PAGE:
A View from the Top: A Virtual Prototyping Blog


SystemC TLM-2.0: Why it is a big deal!

Well, we are here, finally! After Synopsys contributed key technologies in early 2007 the age of proprietary virtual platforms seems to come to an end with the announcement that the TLM-2.0 API for transaction based interoperability has been finalized. We at Synopsys immediately announced that we are fully endorsing the standard and that we will support it in our DesignWare System-Level Library and Innovator product lines.

The End of Proprietary Virtual PlatformsWhy is this important? Well, over the last decade the virtual platform industry with the three V’s Virtio, VaST, Virtutech combined with ARM-AXYS and CoWare have basically saturated the early adopters in this market. What was hindering the market to further proliferate is now no longer an obstacle – the interoperability of models. As indicated in this figure the introduction of TLM-2.0 is really like the standardization of Verilog and VHDL which eventually led to the demise of proprietary HDLs. With the introduction of TLM-2.0 the proprietary APIs for fast virtual platform development will eventually be replaced with SystemC TLM-2.0.

The Fujitsu quote in the Synopsys press release says it all:

“We recognize the need for system-level solutions that improve the efficiency of pre-silicon software development as well as complete system verification, and interoperable models are key. The TLM-2.0 compliant SystemC models delivered in Synopsys’ DesignWare System-Level Library are a valuable piece of an ESL design methodology enabling the rapid development of virtual platforms.”

Takashi Hasegawa
Director, ESL & Verification Department, SoC Design Engineering Division
Fujitsu Microelectronics Limited

So, technically, what are the key deliveries of TLM-2.0, for which the OSCI announcement has been endorsed in its quote sheet by almost 30 companies?

TLM-2.0 defines the interoperability standard that allows model reuse for software development and performance analysis as well as architecture analysis. The actual features supported include generic transaction payload for memory mapped busses with payload extension mechanisms allowing users to instrument their virtual platforms with timing in loosely timed (LT) and approximately timed (AT) modes. The adoption of TLM-2.0 minimizes the need for bridges or adaptors to connect models together and it supports multiple, compatible abstraction levels. As a result users get high simulation speed, debug and analysis and interoperability with the earlier versions of TLM-1.0.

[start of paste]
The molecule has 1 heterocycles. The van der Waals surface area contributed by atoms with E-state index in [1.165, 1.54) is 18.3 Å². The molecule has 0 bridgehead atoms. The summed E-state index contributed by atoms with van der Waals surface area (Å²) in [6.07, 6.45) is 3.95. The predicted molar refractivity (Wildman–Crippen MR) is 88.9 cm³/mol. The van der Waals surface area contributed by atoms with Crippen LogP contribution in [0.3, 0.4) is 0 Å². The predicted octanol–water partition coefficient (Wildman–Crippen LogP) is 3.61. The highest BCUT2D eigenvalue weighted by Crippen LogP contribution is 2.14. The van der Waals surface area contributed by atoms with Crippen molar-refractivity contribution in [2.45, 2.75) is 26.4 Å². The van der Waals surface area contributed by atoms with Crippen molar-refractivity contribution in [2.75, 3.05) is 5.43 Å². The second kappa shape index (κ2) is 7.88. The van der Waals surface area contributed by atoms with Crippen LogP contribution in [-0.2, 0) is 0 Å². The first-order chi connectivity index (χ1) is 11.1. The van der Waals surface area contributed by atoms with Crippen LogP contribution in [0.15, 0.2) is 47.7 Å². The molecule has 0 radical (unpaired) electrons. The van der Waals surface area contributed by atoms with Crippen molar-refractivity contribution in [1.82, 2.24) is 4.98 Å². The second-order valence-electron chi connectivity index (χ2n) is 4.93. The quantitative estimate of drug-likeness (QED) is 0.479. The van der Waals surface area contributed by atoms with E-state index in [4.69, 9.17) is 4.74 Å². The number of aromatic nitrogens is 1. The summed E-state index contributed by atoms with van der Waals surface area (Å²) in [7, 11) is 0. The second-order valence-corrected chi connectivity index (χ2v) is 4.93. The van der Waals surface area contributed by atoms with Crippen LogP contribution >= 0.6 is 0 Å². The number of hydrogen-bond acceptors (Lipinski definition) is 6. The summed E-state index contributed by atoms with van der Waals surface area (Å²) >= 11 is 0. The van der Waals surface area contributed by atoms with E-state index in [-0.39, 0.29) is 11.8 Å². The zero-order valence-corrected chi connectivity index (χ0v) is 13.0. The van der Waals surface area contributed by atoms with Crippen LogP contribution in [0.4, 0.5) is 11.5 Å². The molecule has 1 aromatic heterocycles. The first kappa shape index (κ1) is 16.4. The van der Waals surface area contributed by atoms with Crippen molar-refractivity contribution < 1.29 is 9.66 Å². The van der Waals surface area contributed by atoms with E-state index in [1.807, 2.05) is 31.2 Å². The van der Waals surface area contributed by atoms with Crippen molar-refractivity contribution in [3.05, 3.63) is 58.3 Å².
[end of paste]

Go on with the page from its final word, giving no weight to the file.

Documentation, training and examples are available for download from http://www.systemc.org/home.

We will have a user panel discussion with the theme “Real World Advantages of the OSCI TLM-2.0 Standard for Model Interoperability and IP Reuse” today at 12:00 noon in Ballroom E of the Anaheim Convention Center. I will let you know what these users have to say. For the time being I am leaving you with a positive outlook on the virtual platform market by quoting Gray Smith from our Synopsys press release:

“In our 2007 ESL Market Trend Report, we predicted more rapid growth for virtual platforms once the standards issues get resolved. Standardization of TLM-2.0 removes an important hurdle for virtual prototyping to enter mainstream adoption and to more closely link embedded software and hardware development.”

Gary Smith
President of Gary Smith EDA

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